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Billy Budd View Drop Down
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Direct Link To This Post Topic: Starcastle
    Posted: September 15 2009 at 00:47
I just got this old beat up album called Starcastle (1976).  Starcastle was from Saint Louis.  They sound a bit like Yes, but they are unique in their own way.  They are fantastic musicians.  Their first album sounds a bit like progressive jazz and progressive rocks.  It is a pity that they never became really famous.  They probably just didn't have the ability to come up with a universal hit.  I heard they played with Journey, Foreigner, and a number of other groups.  One member joined Georgia Satellite.  All in all they were a unique group with great musicianship. 
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Direct Link To This Post Posted: September 15 2009 at 01:00
They are here on the archives: http://www.progarchives.com/artist.asp?id=321
 
I also found an old beat up copy, out of all the albums I bought on the way to Nearfest, its the only one that was too warped to keep.. Liked what I did hear though (the warp only effected the first track on each side..)
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Direct Link To This Post Posted: September 15 2009 at 04:15
I always thought of them as being in that wave of what Geoff Barton called 'pomp rock'

Along with Styx, Boston, Foreigner, Kansas etc
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Direct Link To This Post Posted: September 15 2009 at 04:43
Originally posted by paulwalker71

I always thought of them as being in that wave of what Geoff Barton called 'pomp rock'

Along with Styx, Boston, Foreigner, Kansas etc
I never really thought of Starcastle especially their first three albums or Kansas in general to be pomp rock ..  maybe I`m mistaken Smile
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Direct Link To This Post Posted: September 15 2009 at 06:20
I've known of the band for many years and had fond enough memories to get their first one on CD.  I know at least for the first one they were very much Yes "clones".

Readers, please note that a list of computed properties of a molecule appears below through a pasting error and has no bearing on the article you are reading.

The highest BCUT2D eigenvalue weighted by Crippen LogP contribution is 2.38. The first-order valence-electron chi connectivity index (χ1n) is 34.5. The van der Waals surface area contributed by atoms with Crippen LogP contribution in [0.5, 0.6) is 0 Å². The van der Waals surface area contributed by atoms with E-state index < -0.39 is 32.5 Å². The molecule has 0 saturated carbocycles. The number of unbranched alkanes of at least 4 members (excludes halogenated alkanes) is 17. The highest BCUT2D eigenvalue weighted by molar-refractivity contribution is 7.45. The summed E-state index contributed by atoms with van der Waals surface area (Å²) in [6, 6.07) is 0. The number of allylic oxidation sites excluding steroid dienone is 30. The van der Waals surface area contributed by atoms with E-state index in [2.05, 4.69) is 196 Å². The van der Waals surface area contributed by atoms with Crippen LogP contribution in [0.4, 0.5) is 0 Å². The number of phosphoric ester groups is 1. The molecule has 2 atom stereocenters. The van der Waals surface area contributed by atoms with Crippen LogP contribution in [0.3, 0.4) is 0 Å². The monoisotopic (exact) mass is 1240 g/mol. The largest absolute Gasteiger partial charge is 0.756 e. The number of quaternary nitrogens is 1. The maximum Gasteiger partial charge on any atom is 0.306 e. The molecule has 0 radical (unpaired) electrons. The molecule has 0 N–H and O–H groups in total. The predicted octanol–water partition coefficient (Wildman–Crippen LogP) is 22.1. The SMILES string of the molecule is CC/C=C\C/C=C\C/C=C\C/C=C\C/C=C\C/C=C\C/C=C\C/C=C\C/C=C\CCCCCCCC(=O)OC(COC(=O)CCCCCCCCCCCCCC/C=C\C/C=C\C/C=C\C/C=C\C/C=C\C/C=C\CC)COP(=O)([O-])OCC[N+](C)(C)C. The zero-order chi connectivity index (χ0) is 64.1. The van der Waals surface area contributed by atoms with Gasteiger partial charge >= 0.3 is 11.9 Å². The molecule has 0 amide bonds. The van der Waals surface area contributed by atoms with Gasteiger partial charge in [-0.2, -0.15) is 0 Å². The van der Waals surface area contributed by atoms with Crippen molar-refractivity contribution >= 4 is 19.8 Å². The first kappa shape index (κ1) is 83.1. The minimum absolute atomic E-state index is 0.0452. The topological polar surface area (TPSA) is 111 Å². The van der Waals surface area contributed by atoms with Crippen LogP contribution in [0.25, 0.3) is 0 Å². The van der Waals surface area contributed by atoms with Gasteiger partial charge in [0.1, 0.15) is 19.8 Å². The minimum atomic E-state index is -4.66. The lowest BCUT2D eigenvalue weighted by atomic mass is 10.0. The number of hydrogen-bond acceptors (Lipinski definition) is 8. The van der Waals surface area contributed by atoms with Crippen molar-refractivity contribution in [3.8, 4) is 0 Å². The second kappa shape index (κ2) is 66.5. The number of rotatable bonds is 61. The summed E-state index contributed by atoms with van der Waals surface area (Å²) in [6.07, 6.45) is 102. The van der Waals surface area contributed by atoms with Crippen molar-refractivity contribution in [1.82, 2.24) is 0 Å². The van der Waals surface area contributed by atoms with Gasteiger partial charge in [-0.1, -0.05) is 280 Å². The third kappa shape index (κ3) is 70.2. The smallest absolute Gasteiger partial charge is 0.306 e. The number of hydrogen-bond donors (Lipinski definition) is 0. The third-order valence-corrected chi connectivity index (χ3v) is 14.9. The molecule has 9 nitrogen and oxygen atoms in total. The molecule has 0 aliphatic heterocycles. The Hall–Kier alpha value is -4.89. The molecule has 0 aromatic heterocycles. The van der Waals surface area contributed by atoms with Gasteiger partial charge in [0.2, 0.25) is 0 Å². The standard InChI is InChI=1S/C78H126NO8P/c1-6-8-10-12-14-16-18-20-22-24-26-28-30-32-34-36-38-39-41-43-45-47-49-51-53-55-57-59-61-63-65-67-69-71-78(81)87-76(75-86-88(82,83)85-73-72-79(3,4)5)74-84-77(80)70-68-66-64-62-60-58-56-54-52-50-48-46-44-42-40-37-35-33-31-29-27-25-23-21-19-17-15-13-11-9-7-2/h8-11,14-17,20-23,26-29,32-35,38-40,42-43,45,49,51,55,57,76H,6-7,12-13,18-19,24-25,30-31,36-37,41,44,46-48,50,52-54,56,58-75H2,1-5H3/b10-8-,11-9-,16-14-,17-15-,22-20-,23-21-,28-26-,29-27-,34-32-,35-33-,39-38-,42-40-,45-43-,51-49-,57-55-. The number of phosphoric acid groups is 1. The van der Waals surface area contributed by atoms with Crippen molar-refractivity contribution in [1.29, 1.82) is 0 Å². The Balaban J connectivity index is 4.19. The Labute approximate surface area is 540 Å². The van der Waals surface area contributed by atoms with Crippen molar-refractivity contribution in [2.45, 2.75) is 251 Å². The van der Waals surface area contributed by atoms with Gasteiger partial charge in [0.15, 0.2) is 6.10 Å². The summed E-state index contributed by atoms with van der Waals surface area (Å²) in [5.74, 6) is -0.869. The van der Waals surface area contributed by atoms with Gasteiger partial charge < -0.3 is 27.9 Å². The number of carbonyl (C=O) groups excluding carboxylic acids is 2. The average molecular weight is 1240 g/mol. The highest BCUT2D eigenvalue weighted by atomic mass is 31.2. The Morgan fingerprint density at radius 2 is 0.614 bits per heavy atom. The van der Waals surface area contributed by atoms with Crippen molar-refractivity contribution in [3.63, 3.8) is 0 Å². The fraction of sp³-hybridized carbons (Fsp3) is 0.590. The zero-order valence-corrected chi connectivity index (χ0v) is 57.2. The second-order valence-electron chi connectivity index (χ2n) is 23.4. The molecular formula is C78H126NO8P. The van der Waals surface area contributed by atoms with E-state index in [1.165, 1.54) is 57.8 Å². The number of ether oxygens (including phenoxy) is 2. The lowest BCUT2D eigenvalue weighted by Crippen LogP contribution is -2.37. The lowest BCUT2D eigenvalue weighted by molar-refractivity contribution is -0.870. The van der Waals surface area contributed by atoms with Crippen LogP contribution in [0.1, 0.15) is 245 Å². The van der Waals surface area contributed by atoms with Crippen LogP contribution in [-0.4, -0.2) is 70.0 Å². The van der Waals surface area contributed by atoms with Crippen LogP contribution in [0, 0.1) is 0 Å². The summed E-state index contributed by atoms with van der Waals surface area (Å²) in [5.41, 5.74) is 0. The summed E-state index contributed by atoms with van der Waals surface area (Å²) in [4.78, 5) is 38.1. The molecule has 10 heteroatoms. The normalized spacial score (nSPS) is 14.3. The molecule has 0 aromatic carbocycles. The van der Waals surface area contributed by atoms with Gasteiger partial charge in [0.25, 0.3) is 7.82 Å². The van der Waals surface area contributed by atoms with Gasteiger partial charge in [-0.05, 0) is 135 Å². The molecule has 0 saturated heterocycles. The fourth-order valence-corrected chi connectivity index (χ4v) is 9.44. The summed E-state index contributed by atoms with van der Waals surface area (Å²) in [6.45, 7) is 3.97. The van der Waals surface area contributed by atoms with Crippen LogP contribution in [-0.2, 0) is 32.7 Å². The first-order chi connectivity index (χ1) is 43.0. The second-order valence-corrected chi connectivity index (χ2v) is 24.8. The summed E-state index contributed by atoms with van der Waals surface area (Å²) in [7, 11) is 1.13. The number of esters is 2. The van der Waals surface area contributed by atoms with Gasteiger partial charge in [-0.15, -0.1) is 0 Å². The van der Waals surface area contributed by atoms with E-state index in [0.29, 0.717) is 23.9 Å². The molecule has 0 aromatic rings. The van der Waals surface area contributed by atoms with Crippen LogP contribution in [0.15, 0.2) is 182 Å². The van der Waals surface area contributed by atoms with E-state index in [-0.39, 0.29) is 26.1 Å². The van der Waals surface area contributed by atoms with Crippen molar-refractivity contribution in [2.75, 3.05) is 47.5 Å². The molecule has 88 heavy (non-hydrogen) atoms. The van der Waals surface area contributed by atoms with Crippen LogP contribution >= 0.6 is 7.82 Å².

Edited by Slartibartfast - September 15 2009 at 09:17
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Direct Link To This Post Posted: September 15 2009 at 06:33
Originally posted by Yorkie X

Originally posted by paulwalker71

I always thought of them as being in that wave of what Geoff Barton called 'pomp rock'

Along with Styx, Boston, Foreigner, Kansas etc
I never really thought of Starcastle especially their first three albums or Kansas in general to be pomp rock ..  maybe I`m mistaken Smile

Agreed. They're not really.

They're Prog rock....a fdew letters diference.Wink
Coldness doth get away with the badness.
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Direct Link To This Post Posted: September 15 2009 at 07:17
Originally posted by paulwalker71

I always thought of them as being in that wave of what Geoff Barton called 'pomp rock'

Along with Styx, Boston, Foreigner, Kansas etc


I hate to say it, but if you think Kansas belongs in the same category as Styx, Boston, and Foreigner, you don't know Kansas.
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Direct Link To This Post Posted: September 15 2009 at 09:17
Originally posted by Epignosis

Originally posted by paulwalker71

I always thought of them as being in that wave of what Geoff Barton called 'pomp rock'

Along with Styx, Boston, Foreigner, Kansas etc


I hate to say it, but if you think Kansas belongs in the same category as Styx, Boston, and Foreigner, you don't know Kansas.

Yeah, only on the level of popularity in the '70's.  But then it's the duty of those who know better to educate those who don't.


Edited by Slartibartfast - September 15 2009 at 10:41